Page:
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Top 10: Survivors from the 1960s

The 1960s saw Britain’s motor industry expanding at an impressive rate, with annual production rising from 1.35 million at the start of the decade to 1.7 million at the end. It also saw some of today’s best-loved classics launched – but which ones survive now in the highest numbers?

We’ve number-crunched the survival figures for all cars of the ’60s, and here are the results – interesting for featuring just one foreign-built model. The figures include both roadworthy examples and those currently declared SORN. So if you’ve a favourite model from the decade of miniskirts, The Beatles and Mary Quant, check out whether or not it’s a top survivor.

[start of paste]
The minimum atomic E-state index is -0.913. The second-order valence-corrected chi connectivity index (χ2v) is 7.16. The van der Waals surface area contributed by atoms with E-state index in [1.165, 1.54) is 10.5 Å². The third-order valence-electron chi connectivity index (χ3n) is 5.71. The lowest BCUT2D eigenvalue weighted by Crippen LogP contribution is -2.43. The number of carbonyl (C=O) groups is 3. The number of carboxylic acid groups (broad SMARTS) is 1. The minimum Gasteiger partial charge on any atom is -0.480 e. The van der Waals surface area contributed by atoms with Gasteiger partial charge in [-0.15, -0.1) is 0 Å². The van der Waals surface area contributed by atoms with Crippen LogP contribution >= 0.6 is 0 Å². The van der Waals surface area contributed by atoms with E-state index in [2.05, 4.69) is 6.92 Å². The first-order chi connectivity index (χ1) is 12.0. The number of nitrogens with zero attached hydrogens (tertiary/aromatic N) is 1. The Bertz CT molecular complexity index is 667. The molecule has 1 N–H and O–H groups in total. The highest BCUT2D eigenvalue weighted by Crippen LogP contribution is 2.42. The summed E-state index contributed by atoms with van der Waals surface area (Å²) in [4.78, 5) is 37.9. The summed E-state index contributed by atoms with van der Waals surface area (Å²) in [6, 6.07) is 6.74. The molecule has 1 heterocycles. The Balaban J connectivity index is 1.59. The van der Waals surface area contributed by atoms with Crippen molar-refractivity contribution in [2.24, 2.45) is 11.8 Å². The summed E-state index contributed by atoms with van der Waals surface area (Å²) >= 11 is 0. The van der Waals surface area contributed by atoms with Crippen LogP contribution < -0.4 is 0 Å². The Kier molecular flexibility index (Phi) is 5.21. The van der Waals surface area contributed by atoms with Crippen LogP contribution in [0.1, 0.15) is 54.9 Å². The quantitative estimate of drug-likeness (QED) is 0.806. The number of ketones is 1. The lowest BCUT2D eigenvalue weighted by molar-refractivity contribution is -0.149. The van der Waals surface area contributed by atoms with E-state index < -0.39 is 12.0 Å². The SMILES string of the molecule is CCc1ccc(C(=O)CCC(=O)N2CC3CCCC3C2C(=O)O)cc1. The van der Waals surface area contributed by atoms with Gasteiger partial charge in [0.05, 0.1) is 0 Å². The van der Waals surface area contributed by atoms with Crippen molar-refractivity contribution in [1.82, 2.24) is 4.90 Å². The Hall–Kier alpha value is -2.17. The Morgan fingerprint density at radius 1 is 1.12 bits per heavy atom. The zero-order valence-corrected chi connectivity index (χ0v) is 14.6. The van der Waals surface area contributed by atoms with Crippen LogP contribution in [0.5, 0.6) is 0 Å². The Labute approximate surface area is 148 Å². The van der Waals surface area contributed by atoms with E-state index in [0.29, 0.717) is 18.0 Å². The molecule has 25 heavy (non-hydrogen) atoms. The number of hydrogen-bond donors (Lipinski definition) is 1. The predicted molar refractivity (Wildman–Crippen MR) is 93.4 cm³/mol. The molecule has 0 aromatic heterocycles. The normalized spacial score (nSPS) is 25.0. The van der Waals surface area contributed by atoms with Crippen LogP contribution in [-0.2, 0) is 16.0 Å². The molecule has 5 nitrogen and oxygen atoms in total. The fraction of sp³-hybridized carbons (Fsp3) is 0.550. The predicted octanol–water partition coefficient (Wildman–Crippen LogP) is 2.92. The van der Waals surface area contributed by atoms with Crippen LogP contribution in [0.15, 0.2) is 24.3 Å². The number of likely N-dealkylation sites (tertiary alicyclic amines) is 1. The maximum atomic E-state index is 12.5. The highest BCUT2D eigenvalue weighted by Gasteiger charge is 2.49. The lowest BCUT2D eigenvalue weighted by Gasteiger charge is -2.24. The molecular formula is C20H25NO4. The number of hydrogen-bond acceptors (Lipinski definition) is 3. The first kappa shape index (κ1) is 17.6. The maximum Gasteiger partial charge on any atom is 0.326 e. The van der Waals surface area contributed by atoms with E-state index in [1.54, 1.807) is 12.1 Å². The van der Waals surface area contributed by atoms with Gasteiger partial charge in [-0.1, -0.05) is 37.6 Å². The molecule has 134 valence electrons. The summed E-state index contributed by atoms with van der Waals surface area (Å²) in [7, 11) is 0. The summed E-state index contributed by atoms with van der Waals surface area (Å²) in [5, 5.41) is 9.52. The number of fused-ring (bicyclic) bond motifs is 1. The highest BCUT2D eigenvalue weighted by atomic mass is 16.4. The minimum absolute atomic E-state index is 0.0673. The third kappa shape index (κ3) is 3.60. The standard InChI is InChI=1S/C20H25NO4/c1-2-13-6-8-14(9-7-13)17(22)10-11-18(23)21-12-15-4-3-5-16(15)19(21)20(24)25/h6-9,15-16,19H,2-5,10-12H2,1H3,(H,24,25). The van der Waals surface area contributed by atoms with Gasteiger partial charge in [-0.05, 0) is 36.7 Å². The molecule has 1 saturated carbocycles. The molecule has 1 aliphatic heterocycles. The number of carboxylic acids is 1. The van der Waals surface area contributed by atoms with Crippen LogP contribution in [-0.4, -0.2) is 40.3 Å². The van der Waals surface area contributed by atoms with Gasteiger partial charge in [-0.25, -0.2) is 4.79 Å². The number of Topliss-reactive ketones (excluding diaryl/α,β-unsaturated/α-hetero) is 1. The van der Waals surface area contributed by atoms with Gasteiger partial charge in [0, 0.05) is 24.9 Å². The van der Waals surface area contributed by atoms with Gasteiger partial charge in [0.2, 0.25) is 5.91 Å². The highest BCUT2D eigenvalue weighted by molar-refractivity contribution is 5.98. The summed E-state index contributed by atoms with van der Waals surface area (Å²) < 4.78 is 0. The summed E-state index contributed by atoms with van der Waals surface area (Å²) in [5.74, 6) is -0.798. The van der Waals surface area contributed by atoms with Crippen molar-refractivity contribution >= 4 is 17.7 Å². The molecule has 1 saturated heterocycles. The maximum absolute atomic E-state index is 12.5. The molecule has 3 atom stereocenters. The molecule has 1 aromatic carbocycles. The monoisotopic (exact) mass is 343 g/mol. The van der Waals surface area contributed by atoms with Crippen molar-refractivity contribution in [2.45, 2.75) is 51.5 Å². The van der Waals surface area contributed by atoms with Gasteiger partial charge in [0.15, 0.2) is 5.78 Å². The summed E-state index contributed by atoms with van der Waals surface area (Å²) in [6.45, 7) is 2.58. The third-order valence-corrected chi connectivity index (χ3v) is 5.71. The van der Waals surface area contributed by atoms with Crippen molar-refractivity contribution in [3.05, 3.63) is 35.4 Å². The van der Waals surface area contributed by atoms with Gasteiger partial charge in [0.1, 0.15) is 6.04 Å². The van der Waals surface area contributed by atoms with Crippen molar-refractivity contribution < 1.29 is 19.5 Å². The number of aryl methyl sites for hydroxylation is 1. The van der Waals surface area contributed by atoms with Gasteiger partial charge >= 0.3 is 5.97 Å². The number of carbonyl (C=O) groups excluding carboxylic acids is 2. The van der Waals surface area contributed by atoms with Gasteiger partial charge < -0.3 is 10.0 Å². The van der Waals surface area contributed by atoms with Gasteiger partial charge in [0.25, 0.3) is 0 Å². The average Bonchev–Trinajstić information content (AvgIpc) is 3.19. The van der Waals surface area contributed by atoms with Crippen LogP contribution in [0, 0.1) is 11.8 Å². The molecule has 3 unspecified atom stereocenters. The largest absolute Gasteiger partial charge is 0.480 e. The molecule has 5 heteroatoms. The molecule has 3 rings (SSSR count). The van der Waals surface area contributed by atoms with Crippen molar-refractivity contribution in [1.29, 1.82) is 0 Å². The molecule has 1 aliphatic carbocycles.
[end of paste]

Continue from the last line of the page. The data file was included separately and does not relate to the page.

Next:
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Jaguar E-Type

2260 still registered in the UK

With 38,419 of the Series I and 18,809 of the Series II E-Type sold worldwide between 1961 and ’71, it’s remarkable that almost 4% of that total survives in the UK alone. Factor in the number of E-Types elsewhere around the globe and you’ve got a mightily impressive survival rate for one of the world’s admired classics.

That should come as no surprise, of course. The E-Type has always been revered and collected by enthusiasts, with large numbers being treated to full-scale restorations over the last thirty years. Their survival in the 21st century is assured via escalating values and relentless demand.     


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